Discussion in 'General' started by Drew5233, Jun 6, 2009.
NETTLETON, JOHN DERING
Date of Death:
Royal Air Force
Son of John Hennah Nettleton and Ethel Nettleton; husband of Betty Isobel Nettleton, of Paignton, Devon.
The London Gazette for 24th April, 1942, contains the following particulars: Squadron-Leader Nettleton was the leader of a bomber formation detailed to attack, in daylight on 17th April, 1942, the Diesel engine factory at Augsburg in Germany, a target of high military importance. To reach it and return meant a flight of one thousand miles over hostile territory. German fighters attacked, and only the leading bomber and one other remained to fly to the still distant target. Squadron-Leader Nettleton, with great spirit and almost defenceless, brought these two remaining aircraft, mostly at only fifty metres above the ground, to Augsburg, where they encountered intense anti-aircraft fire. Through fire from point-blank range, bombs were dropped on the target. The second aircraft was hit, burst into flames, and crash-landed. The leading aircraft, though riddled with holes, flew safely back to base, the only one of six to return. Squadron-Leader Nettleton, who has successfully undertaken many other hazardous operations, displayed unflinching determination as well as leadership and valour of the highest order.
Havildar Lachhiman Gurung
Birth: Dec. 30, 1917, Nepal
Death: Dec. 12, 2010
City of London
Greater London, England
Nepalese World War II Victoria Cross Recipient. He was honoured for bravery in action in May of 1945. Raised in the small village of Dakhani, he was allowed to enlist in the Indian Army in 1940 despite being under the minimum height for peacetime entry (he stood only 4'11"). Attached to the 4th Battalion, 8th Gurkha Rifles in 1945, his unit faced around 200 Japanese at Taungdaw, Burma, on the night of May 12th. Subjected to grenade attack early the next morning, he threw back two of the devices before a third exploded, destroying his right hand and causing severe facial wounds. For at least four hours he held his post alone, loading and firing a bolt action rifle with his left hand. When he was finally relieved and evacuated, 87 dead Japanese were found, 31 of them directly beside his position. For his actions, Gurung was presented the Victoria Cross by Field Marshal Lord Wavell at Red House, Delhi, on December 19, 1945. After the war he remained on active duty, transferring to the post-Independence Indian Army in 1947, and retiring shortly thereafter. He returned to Nepal and farmed for many years, then settled in Hounslow, London, in 2008 after helping to lead a successful campaign to allow Gurkhas who had retired before 1997 to live in England. He died of pneumonia complicated by advanced age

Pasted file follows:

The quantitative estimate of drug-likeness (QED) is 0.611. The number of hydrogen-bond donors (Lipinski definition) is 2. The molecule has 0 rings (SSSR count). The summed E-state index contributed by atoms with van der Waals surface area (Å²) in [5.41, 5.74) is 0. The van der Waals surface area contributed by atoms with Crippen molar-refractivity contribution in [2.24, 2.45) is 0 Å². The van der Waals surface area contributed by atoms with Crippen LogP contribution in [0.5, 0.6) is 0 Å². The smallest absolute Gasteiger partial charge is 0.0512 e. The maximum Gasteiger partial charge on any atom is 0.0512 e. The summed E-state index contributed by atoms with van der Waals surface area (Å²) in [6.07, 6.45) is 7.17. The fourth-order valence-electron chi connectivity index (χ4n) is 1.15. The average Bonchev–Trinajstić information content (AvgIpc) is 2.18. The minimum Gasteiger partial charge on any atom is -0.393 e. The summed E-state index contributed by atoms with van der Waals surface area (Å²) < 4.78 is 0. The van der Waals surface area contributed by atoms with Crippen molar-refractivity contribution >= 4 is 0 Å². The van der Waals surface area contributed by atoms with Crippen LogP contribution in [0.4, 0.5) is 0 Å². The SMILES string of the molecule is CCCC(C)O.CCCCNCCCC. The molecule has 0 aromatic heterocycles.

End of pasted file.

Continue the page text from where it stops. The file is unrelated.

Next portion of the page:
Sgt Lachhiman Gurung (1917 - 2010) - Find A Grave Memorial
From The Sketch 11 March 1942
From Illustrated London News, 18 July 1942
From Illustrated London News
Illustrated London News 13 July 1946
From Illustrated London News 23 February 1946
Illustrated London News 11 May 1946
Illustrated London News 26 January 1946
Illustrated London News 07 July 1945
Illustrated London News 08 June 1946
In 2007, I saw the St. Georges Chapel, Woolwich, where the names of the VC's awarded to the Royal Artillery are recorded. At the time, I could not get close enough to get a decent picture.
I'd forgotten that funding had been given to the memorial and work had been done to protect it and conserve it a couple of years later.
There are the names of the VC's from the Crimea up to 1945.
For the benefit of Andy, the names of WW2.
Come on Andy. We should try and restore the missing images that were posted after all the work you did to start this thread.
And I quote Andy,
" I would like to take this opportunity to say 'THANK YOU' to everyone who has helped and contributed to this thread from pictures of headstones all over the world to words of encouragement when I first thought about putting this thread together.
So far out of 182 VC's awarded during WW2 together we have got 142 pictures of their headstones which leaves just 40 more to get. Whilst I except that some may never be found due to cremations please take the time to have a browse through the thread and see if any are near you or you know someone who would be willing to take the time and take a couple of pictures.
Once again thank you and well done !"
Pte.John Davidson from Maryport on the account of the action.
From The Tatler 27 September 1944, via FMP:
FM Lord Gort VC & Major Philip Sidney VC
As good a place as any to post these. The 5 Arnhem V.C's currently on display in the Hartenstein at Oosterbeek. I was lucky enough to be there last weekend and it's a very impressive exhibition. Interestingly, the 2 V.C's on loan from The Regimental Museum for John Baskeyfield and Robert Cain of 2/South Staffs are displayed separately alongside the replica which is usually on display at home as part of the medal set.
Very dramatic presentation.
Thoughtful way to display these groups. Quite an expensive little cabinet there.
Thank you for posting this. Cyril Joe Barton was my great uncle and I’m happy to share any information/photos with you, if you’re interested.
75 years ago today.
Separate names with a comma.